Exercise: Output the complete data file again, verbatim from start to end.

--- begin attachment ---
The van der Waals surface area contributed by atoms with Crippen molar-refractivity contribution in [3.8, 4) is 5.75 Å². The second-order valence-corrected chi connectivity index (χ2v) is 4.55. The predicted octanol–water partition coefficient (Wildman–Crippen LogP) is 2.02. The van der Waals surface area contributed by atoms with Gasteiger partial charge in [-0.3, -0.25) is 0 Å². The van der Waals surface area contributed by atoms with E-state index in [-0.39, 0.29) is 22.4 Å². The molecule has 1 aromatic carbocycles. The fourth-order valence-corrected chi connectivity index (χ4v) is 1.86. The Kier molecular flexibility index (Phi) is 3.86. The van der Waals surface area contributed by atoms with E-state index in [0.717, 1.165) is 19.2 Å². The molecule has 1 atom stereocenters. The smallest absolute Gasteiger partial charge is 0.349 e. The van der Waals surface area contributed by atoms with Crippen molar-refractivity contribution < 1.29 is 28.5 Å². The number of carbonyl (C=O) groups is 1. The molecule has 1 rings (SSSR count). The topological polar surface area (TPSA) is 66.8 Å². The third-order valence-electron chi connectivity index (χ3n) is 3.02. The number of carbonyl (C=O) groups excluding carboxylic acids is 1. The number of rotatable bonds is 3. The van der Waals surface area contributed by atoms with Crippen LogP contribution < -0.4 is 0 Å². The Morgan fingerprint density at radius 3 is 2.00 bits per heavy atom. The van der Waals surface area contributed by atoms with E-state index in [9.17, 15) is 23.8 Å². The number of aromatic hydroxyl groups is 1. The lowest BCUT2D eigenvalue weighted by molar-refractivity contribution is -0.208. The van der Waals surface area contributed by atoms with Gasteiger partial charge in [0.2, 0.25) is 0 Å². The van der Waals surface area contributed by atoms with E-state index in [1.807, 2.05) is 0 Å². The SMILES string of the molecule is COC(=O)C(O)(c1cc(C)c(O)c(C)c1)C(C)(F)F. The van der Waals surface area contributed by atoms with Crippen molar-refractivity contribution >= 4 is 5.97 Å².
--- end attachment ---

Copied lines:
The van der Waals surface area contributed by atoms with Crippen molar-refractivity contribution in [3.8, 4) is 5.75 Å². The second-order valence-corrected chi connectivity index (χ2v) is 4.55. The predicted octanol–water partition coefficient (Wildman–Crippen LogP) is 2.02. The van der Waals surface area contributed by atoms with Gasteiger partial charge in [-0.3, -0.25) is 0 Å². The van der Waals surface area contributed by atoms with E-state index in [-0.39, 0.29) is 22.4 Å². The molecule has 1 aromatic carbocycles. The fourth-order valence-corrected chi connectivity index (χ4v) is 1.86. The Kier molecular flexibility index (Phi) is 3.86. The van der Waals surface area contributed by atoms with E-state index in [0.717, 1.165) is 19.2 Å². The molecule has 1 atom stereocenters. The smallest absolute Gasteiger partial charge is 0.349 e. The van der Waals surface area contributed by atoms with Crippen molar-refractivity contribution < 1.29 is 28.5 Å². The number of carbonyl (C=O) groups is 1. The molecule has 1 rings (SSSR count). The topological polar surface area (TPSA) is 66.8 Å². The third-order valence-electron chi connectivity index (χ3n) is 3.02. The number of carbonyl (C=O) groups excluding carboxylic acids is 1. The number of rotatable bonds is 3. The van der Waals surface area contributed by atoms with Crippen LogP contribution < -0.4 is 0 Å². The Morgan fingerprint density at radius 3 is 2.00 bits per heavy atom. The van der Waals surface area contributed by atoms with E-state index in [9.17, 15) is 23.8 Å². The number of aromatic hydroxyl groups is 1. The lowest BCUT2D eigenvalue weighted by molar-refractivity contribution is -0.208. The van der Waals surface area contributed by atoms with Gasteiger partial charge in [0.2, 0.25) is 0 Å². The van der Waals surface area contributed by atoms with E-state index in [1.807, 2.05) is 0 Å². The SMILES string of the molecule is COC(=O)C(O)(c1cc(C)c(O)c(C)c1)C(C)(F)F. The van der Waals surface area contributed by atoms with Crippen molar-refractivity contribution >= 4 is 5.97 Å².